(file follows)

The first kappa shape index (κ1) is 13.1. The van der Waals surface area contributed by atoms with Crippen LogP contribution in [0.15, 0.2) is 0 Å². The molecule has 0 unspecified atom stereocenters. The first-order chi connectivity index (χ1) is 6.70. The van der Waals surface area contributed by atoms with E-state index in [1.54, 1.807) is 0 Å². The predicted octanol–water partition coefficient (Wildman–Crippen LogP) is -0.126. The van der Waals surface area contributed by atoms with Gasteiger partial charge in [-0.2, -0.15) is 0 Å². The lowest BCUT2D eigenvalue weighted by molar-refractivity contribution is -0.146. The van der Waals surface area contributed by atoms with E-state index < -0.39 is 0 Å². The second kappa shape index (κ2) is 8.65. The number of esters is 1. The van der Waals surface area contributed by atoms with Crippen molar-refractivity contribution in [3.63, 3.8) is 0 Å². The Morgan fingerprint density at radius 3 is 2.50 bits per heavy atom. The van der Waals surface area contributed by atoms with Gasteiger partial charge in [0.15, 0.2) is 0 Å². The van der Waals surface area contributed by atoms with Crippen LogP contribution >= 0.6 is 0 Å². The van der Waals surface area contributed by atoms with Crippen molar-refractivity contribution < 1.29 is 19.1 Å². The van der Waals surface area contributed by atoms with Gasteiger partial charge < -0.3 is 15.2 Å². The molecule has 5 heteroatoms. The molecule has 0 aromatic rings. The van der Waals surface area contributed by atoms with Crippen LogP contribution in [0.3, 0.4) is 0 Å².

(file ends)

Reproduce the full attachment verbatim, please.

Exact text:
The first kappa shape index (κ1) is 13.1. The van der Waals surface area contributed by atoms with Crippen LogP contribution in [0.15, 0.2) is 0 Å². The molecule has 0 unspecified atom stereocenters. The first-order chi connectivity index (χ1) is 6.70. The van der Waals surface area contributed by atoms with E-state index in [1.54, 1.807) is 0 Å². The predicted octanol–water partition coefficient (Wildman–Crippen LogP) is -0.126. The van der Waals surface area contributed by atoms with Gasteiger partial charge in [-0.2, -0.15) is 0 Å². The lowest BCUT2D eigenvalue weighted by molar-refractivity contribution is -0.146. The van der Waals surface area contributed by atoms with E-state index < -0.39 is 0 Å². The second kappa shape index (κ2) is 8.65. The number of esters is 1. The van der Waals surface area contributed by atoms with Crippen molar-refractivity contribution in [3.63, 3.8) is 0 Å². The Morgan fingerprint density at radius 3 is 2.50 bits per heavy atom. The van der Waals surface area contributed by atoms with Gasteiger partial charge in [0.15, 0.2) is 0 Å². The van der Waals surface area contributed by atoms with Crippen LogP contribution >= 0.6 is 0 Å². The van der Waals surface area contributed by atoms with Crippen molar-refractivity contribution < 1.29 is 19.1 Å². The van der Waals surface area contributed by atoms with Gasteiger partial charge < -0.3 is 15.2 Å². The molecule has 5 heteroatoms. The molecule has 0 aromatic rings. The van der Waals surface area contributed by atoms with Crippen LogP contribution in [0.3, 0.4) is 0 Å².